Target Corp. intends to accelerate its shift to more secure microchip-enabled smart cards in the wake of the massive data breach that hit the retailer during the holiday shopping season.


Target Corp., smart cards, data breach, John Mulligan, The Hill, Senate Judiciary Committee, chip-enabled cards, credit cards, debit cards, malware, point-of-sale






































































































































































































































INSIDE THIS ISSUE
News
Opinion
Other Services
Reprints / E-Prints
Submit News
White Papers

Inside This Issue - News

Push to implement smart cards accelerates at Target

February 17th, 2014

WASHINGTON – Target Corp. intends to accelerate its shift to more secure microchip-enabled smart cards in the wake of the massive data breach that hit the retailer during the holiday shopping season.

“The data breach that struck our company spotlighted the sophistication of criminal hacker networks operating across the globe,” Target executive vice president and chief financial officer John Mulligan wrote in an opinion piece that appeared earlier this month in The Hill, a newspaper for and about Congress. “We know the attack created significant concerns for millions of customers. We will learn from this incident, and we will work to make Target and the wider business community more secure in the future.”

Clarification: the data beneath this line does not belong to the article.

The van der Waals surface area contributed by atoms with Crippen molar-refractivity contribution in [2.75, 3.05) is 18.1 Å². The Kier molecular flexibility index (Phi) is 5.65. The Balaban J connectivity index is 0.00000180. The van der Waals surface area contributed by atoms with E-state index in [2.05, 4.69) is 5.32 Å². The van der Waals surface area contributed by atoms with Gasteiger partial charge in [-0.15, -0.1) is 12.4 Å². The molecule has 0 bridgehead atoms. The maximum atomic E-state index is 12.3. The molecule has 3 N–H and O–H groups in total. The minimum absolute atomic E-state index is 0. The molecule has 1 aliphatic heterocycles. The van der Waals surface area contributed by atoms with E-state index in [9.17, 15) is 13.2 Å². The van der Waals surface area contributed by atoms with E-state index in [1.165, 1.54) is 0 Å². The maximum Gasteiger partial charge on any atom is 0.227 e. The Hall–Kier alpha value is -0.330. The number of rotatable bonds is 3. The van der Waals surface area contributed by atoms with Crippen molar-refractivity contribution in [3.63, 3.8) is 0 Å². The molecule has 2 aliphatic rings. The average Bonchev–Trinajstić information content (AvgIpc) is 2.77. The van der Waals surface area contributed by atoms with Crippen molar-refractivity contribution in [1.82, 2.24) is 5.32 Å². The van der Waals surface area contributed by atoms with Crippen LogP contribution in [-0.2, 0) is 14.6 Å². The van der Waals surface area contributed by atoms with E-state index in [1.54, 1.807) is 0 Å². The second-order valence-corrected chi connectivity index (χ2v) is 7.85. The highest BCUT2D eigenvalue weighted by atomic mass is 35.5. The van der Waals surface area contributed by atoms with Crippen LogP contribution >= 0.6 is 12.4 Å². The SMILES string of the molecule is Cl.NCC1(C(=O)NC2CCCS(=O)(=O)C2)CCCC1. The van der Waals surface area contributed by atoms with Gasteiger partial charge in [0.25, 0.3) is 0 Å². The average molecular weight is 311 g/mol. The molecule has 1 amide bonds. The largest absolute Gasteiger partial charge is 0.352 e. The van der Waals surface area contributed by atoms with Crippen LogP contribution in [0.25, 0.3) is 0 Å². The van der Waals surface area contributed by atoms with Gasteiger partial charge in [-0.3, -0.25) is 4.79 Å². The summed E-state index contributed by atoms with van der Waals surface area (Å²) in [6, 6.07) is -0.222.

The article, which was published on the eve of Mulligan’s appearance before the Senate Judiciary Committee, argued that the adoption of chip-enabled cards would be “one step American businesses could now take that would dramatically improve the security of all credit and debit cards.”

The enhanced smart cards contain microprocessor chips that encrypt the personal data that is shared with the sales terminals used by merchants. Stolen smart card numbers would be useless without the chip, Mulligan said, adding that another layer of security can be added by requiring customers to type in a four-digit personal identification number (PIN).

Although credit cards and debit cards using magnetic stripes containing customer information remain common in the United States, smart cards with microchips are widely used in Europe and Asia, where they have helped reduce losses associated with lost or stolen cards.

“At Target, we’ve been working for years toward adoption of this technology,” Mulligan wrote. “Since the breach, we are accelerating our own $100 million investment to put chip-enabled technology in place. Our goal: to implement this technology in our stores and on our proprietary REDcards by early 2015, more than six months ahead of our previous plan.”

On December 19 Target disclosed that cyber criminals had obtained more than 40 million credit and debit card records from customers who shopped its U.S. stores from November 27 through December 15. (It later determined that the malware remained in place on a handful of point-of-sale terminals until December 18.) In addition, 70 million other records with customer information (including names and addresses) were compromised, the company admitted.

“We now know that the intruder stores a vendor’s credentials to access our system and places malware on our point-of-sale registers,” Mulligan told members of the Senate Judiciary Committee.

Advertisement